“If you have come here to help me, you are wasting your time. But if you have come because your liberation is bound up with mine, then let us work together."

-  Aboriginal rights activists, Queensland, Australia, 1970s

We practice co-liberation by believing in the collective 'us' - by recognizing our liberation is inextricably connected, and we must work together towards our mutual freedom and redistribution of power. This means acknowledging the multi-generational consequences of white supremacy, anti-Black racism, and settler colonialism. Co-liberation also means that we develop an explicit commitment to dismantling anti-Black racism today. As Black leaders remind us: “When Black people are free, all people will be free.”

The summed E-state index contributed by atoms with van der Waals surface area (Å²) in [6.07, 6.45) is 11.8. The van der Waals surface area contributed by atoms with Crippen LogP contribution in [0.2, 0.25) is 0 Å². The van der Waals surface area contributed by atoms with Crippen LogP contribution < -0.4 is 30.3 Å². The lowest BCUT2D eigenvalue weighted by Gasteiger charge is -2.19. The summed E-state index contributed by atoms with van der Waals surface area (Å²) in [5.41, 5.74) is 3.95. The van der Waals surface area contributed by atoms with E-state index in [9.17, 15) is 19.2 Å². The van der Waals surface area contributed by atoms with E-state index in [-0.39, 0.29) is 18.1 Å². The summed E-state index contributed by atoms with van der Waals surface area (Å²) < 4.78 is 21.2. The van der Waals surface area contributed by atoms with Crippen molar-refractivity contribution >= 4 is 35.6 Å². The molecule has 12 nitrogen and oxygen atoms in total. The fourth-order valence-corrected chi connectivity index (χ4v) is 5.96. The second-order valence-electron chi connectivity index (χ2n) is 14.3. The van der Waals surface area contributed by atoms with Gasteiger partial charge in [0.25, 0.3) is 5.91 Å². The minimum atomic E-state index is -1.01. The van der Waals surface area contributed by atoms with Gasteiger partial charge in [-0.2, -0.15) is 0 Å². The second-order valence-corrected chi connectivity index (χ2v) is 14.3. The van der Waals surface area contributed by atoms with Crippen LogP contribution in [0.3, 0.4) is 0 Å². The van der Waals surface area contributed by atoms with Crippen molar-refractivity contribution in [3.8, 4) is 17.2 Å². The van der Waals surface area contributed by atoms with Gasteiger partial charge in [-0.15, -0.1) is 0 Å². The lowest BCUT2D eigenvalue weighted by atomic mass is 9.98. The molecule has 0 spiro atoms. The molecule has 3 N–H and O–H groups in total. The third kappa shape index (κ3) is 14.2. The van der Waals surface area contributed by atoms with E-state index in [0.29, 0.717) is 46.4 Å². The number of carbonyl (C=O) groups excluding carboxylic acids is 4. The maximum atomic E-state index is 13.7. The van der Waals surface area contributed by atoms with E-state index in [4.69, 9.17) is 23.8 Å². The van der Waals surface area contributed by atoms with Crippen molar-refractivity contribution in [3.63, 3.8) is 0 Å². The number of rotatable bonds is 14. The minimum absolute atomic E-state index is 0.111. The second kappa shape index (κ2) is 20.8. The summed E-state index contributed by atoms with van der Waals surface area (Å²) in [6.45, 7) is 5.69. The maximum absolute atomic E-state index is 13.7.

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Solidarity Semester Spring 2021: Session 5
Building a Vision of Co-Liberation
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Solidarity Semester Fall 2020: Week 2, Session 2

In this IG live, Deepa Iyer spoke with Janeen Comenote of the National Urban Indian Family Coalition. They discussed the impact of #COVID19 on Native communities, the voting power of Native folks, the ingenuity of youth activists and leaders, and the concept of co-liberation.